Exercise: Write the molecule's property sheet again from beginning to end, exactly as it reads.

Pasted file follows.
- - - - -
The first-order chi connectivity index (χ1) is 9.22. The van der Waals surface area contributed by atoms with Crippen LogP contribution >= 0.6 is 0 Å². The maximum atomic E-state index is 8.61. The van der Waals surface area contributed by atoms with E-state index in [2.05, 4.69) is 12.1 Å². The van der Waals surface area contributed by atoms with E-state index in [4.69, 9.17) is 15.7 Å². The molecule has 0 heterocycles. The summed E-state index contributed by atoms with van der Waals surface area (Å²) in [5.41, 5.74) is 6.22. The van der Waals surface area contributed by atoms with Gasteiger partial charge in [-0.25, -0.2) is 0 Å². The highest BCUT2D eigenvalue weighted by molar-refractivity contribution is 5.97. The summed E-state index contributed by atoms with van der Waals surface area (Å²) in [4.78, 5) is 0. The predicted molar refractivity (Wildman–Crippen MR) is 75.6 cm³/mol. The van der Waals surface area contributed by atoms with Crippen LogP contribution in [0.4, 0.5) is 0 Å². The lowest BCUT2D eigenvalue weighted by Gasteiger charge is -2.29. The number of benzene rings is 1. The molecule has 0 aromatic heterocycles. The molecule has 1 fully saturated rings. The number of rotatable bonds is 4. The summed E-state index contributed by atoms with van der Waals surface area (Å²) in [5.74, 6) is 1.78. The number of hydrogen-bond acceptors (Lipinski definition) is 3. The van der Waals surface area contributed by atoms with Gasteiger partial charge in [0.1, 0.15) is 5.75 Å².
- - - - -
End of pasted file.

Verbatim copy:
The first-order chi connectivity index (χ1) is 9.22. The van der Waals surface area contributed by atoms with Crippen LogP contribution >= 0.6 is 0 Å². The maximum atomic E-state index is 8.61. The van der Waals surface area contributed by atoms with E-state index in [2.05, 4.69) is 12.1 Å². The van der Waals surface area contributed by atoms with E-state index in [4.69, 9.17) is 15.7 Å². The molecule has 0 heterocycles. The summed E-state index contributed by atoms with van der Waals surface area (Å²) in [5.41, 5.74) is 6.22. The van der Waals surface area contributed by atoms with Gasteiger partial charge in [-0.25, -0.2) is 0 Å². The highest BCUT2D eigenvalue weighted by molar-refractivity contribution is 5.97. The summed E-state index contributed by atoms with van der Waals surface area (Å²) in [4.78, 5) is 0. The predicted molar refractivity (Wildman–Crippen MR) is 75.6 cm³/mol. The van der Waals surface area contributed by atoms with Crippen LogP contribution in [0.4, 0.5) is 0 Å². The lowest BCUT2D eigenvalue weighted by Gasteiger charge is -2.29. The number of benzene rings is 1. The molecule has 0 aromatic heterocycles. The molecule has 1 fully saturated rings. The number of rotatable bonds is 4. The summed E-state index contributed by atoms with van der Waals surface area (Å²) in [5.74, 6) is 1.78. The number of hydrogen-bond acceptors (Lipinski definition) is 3. The van der Waals surface area contributed by atoms with Gasteiger partial charge in [0.1, 0.15) is 5.75 Å².